The city of Washougal will receive $495,000 in federal funds to help that city cope with the fallout from COVID-19.
Now, city leaders are trying to decide how best to use that money.
The Washington State Department of Commerce announced on May 8 that local governments throughout the state will receive a portion of the $300 million awarded to the state by the federal CARES Act.
Washougal City Manager David Scott said May 11, during a virtual city council workshop session, that Washougal leaders would be allowed to decide how to best utilize its $495,000, as long as the uses meet federal guidelines.
“As we’re able to leverage that $495,000, how much of it should we use against our own expenditures – past, current or future, depending on eligibility – (and how much should we put) out into the community? And then for whatever portion we would seek to put back into city expenditures, what would our priorities be?”
Scott said the money could be used to support individuals and families who may need assistance to pay their rent or mortgage or utility bills; or to support businesses by providing grants to help offset financial losses sustained as a result of the pandemic.
“We’ve got a wide range of options for support back into the community,” Scott said.
The city is dealing with financial challenges of its own, however. Last month, Scott told councilmembers that the city is preparing to lose $1.6 million as a result of the pandemic but has identified reductions and offsetting revenues of $1.26 million, leaving a gap of $341,000 that will be closed through staffing adjustments and the use of reserves.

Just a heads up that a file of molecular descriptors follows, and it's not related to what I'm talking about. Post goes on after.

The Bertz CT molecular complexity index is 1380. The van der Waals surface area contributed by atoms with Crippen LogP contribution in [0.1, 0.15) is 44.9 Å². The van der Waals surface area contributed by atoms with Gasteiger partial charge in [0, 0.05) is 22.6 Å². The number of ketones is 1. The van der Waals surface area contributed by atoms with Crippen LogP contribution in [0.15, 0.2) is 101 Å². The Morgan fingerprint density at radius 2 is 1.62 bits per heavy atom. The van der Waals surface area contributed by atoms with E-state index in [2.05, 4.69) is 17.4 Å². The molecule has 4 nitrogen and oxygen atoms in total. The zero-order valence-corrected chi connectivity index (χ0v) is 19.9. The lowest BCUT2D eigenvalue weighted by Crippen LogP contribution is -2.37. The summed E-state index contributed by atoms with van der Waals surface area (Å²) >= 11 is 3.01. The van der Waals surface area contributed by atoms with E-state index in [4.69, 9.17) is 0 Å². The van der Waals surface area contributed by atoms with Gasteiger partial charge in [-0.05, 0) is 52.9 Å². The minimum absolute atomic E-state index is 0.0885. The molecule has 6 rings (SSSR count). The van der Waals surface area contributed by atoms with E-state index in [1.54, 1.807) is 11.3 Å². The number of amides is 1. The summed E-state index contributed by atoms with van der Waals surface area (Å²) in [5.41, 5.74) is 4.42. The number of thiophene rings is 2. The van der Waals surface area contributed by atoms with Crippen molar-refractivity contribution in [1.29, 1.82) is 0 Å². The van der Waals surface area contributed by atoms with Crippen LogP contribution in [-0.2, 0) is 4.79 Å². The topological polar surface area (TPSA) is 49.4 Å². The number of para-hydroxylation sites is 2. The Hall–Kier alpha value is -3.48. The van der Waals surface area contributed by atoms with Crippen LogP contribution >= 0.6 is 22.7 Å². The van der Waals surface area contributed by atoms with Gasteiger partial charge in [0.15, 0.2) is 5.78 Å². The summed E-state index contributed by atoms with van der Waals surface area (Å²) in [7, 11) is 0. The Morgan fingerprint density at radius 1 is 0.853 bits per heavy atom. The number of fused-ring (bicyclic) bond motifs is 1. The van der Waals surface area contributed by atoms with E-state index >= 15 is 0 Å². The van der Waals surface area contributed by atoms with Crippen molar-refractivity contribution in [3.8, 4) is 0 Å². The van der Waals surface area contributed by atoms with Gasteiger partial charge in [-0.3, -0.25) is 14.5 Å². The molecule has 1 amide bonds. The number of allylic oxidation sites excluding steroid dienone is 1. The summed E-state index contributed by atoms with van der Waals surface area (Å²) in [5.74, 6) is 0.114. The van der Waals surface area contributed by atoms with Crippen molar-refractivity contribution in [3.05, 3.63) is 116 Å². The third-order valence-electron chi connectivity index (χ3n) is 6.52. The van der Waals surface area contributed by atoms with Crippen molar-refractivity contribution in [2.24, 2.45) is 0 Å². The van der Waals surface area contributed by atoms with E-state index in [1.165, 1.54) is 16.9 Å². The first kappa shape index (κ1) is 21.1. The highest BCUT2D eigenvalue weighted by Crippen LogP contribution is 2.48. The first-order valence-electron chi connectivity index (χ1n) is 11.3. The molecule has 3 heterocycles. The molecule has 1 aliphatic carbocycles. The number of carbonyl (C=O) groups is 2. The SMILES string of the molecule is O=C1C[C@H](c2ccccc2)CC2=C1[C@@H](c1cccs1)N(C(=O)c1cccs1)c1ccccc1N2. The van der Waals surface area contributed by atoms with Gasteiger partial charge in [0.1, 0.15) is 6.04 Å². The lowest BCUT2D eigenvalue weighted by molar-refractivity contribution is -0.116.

“Certainly, if we get decent flexibility in how we can use those funds, we could unwind $495,000 of anything off of this (reductions) list,” Scott said.
Councilmembers Brent Boger, Paul Greenlee, Julie Russell, Ernie Suggs and Ray Kutch, as well as Mayor Molly Coston, said the relief money should primarily be used for city expenditures.
“I would attempt to get as much as we can into the city, to basically to make ourselves whole as much as we can,” Boger said. “But if there’s money that we can’t spend for that use, I would certainly be putting that into the community. The question is, ‘How do you make that call?’ But I would be supportive of (showing) the community that we are doing what we can. (Our contribution wouldn’t be) all that much, but it would show that we are concerned about our businesses.”
The city’s list of proposed budget reductions includes: deferring some projects; eliminating seasonal workers; reducing some supplies and services; “freezing” the hiring of a second code compliance officer; eliminating vacation “buy-backs” for police officers and non-represented employees; reducing equipment expenses for vehicles and information technology; eliminating employee travel; and reducing events support and professional services administration.